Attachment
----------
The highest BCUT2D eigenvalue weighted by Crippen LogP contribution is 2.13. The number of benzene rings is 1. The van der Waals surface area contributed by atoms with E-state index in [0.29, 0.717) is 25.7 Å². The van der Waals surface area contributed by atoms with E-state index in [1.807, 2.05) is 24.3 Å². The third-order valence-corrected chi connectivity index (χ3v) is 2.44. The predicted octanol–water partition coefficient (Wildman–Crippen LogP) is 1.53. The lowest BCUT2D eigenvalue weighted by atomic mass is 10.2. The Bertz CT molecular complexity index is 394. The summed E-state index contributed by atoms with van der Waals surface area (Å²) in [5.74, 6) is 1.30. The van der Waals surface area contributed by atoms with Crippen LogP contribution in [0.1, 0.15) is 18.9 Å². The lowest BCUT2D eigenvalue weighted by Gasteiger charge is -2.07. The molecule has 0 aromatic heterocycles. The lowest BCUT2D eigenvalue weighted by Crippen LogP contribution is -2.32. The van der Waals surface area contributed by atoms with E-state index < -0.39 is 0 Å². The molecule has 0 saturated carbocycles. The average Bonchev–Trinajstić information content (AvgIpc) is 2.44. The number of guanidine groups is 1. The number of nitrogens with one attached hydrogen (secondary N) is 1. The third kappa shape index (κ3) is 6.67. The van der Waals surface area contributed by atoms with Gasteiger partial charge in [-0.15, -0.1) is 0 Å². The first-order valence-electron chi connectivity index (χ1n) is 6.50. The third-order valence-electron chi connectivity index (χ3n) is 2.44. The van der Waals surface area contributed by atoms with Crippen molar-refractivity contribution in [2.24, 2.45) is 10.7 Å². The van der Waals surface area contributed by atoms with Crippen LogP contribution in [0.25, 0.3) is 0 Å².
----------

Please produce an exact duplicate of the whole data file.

The highest BCUT2D eigenvalue weighted by Crippen LogP contribution is 2.13. The number of benzene rings is 1. The van der Waals surface area contributed by atoms with E-state index in [0.29, 0.717) is 25.7 Å². The van der Waals surface area contributed by atoms with E-state index in [1.807, 2.05) is 24.3 Å². The third-order valence-corrected chi connectivity index (χ3v) is 2.44. The predicted octanol–water partition coefficient (Wildman–Crippen LogP) is 1.53. The lowest BCUT2D eigenvalue weighted by atomic mass is 10.2. The Bertz CT molecular complexity index is 394. The summed E-state index contributed by atoms with van der Waals surface area (Å²) in [5.74, 6) is 1.30. The van der Waals surface area contributed by atoms with Crippen LogP contribution in [0.1, 0.15) is 18.9 Å². The lowest BCUT2D eigenvalue weighted by Gasteiger charge is -2.07. The molecule has 0 aromatic heterocycles. The lowest BCUT2D eigenvalue weighted by Crippen LogP contribution is -2.32. The van der Waals surface area contributed by atoms with E-state index < -0.39 is 0 Å². The molecule has 0 saturated carbocycles. The average Bonchev–Trinajstić information content (AvgIpc) is 2.44. The number of guanidine groups is 1. The number of nitrogens with one attached hydrogen (secondary N) is 1. The third kappa shape index (κ3) is 6.67. The van der Waals surface area contributed by atoms with Gasteiger partial charge in [-0.15, -0.1) is 0 Å². The first-order valence-electron chi connectivity index (χ1n) is 6.50. The third-order valence-electron chi connectivity index (χ3n) is 2.44. The van der Waals surface area contributed by atoms with Crippen molar-refractivity contribution in [2.24, 2.45) is 10.7 Å². The van der Waals surface area contributed by atoms with Crippen LogP contribution in [0.25, 0.3) is 0 Å².